The Fellahs advanced till they saw that it was probably a large tomb when they protested they could go no farther, the tomb was so much choked up with large stones which they could not get out of the passage. I descended, examined the place, pointed out to them where they might dig, and in an hour there was room enough for me to enter through a passage that the earth had left under the ceiling of the first corridor. I perceived immediately by the painting on the ceiling, and by the hieroglyphics in basso relievo, which were to be seen where the earth did not reach, that this was the entrance into a large and magnificent tomb.

At the end of this corridor I came to a staircase twenty-three feet long. From the foot of the staircase I entered another corridor, each side sculptured with hieroglyphics in basso relievo, and painted. The ceiling also is finely painted, and in pretty good preservation.

The more I saw the more I was eager to see, such being the nature of man, but I was checked in my anxiety at this time, for at the end of this passage I reached a large pit which intercepted my progress. This pit is thirty feet deep, and fourteen feet by twelve feet wide. The upper part of the pit is adorned with figures. The passages from the entrance all the way to this pit have an inclination downward of an angle of eighteen degrees.

A descending passage leads to a pit
The descending passage, tomb of Seti I
By J. Ricci, 1820.

On the opposite side of the pit facing the entrance I perceived a small aperture two feet wide and two feet six inches high. At the bottom of the wall there was a quantity of rubbish. A rope fastened to a piece of wood that was laid across the passage against the projections which form a kind of door, appears to have been used by the ancients for descending into the pit. From the small aperture on the opposite side hung another rope which reached the bottom, no doubt for the purpose of ascending. We could clearly perceive that the water which entered the passages from the torrents of rain ran into this pit. The wood and rope fastened to it crumbled to dust on touching them.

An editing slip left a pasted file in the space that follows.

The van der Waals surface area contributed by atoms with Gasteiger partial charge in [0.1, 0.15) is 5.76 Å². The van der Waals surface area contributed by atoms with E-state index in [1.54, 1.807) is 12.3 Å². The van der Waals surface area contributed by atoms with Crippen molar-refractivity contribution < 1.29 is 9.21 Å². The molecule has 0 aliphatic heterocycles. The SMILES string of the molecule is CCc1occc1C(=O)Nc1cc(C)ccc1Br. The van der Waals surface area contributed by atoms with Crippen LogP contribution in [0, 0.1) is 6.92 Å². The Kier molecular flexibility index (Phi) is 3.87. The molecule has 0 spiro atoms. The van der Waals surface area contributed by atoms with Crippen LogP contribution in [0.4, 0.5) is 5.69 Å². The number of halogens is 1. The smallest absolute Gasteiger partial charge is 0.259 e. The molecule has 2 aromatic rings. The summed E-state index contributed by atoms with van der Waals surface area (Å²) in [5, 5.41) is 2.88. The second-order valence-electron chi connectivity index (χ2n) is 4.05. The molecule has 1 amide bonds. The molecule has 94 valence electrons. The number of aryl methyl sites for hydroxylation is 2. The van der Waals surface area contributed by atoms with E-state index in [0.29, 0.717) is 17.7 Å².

At the bottom of the pit were several pieces of wood, placed against the side of it, so as to assist the person who was to ascend by the rope into the aperture. I saw the impossibility of proceeding at the moment.

flower by J RicciThe next day, the 19th, by means of a long beam we succeeded in sending a man up into the aperture, and having contrived to make a bridge of two beams, we crossed the pit. The little aperture we found to be an opening forced through a wall that had entirely closed the entrance, which was as large as the corridor. The Egyptians had closely shut it up, plastered the wall over, and painted it like the rest of the sides of the pit. But for the aperture, it would have been impossible to suppose that there was any farther to proceed. Any one would conclude that the tomb ended with the pit.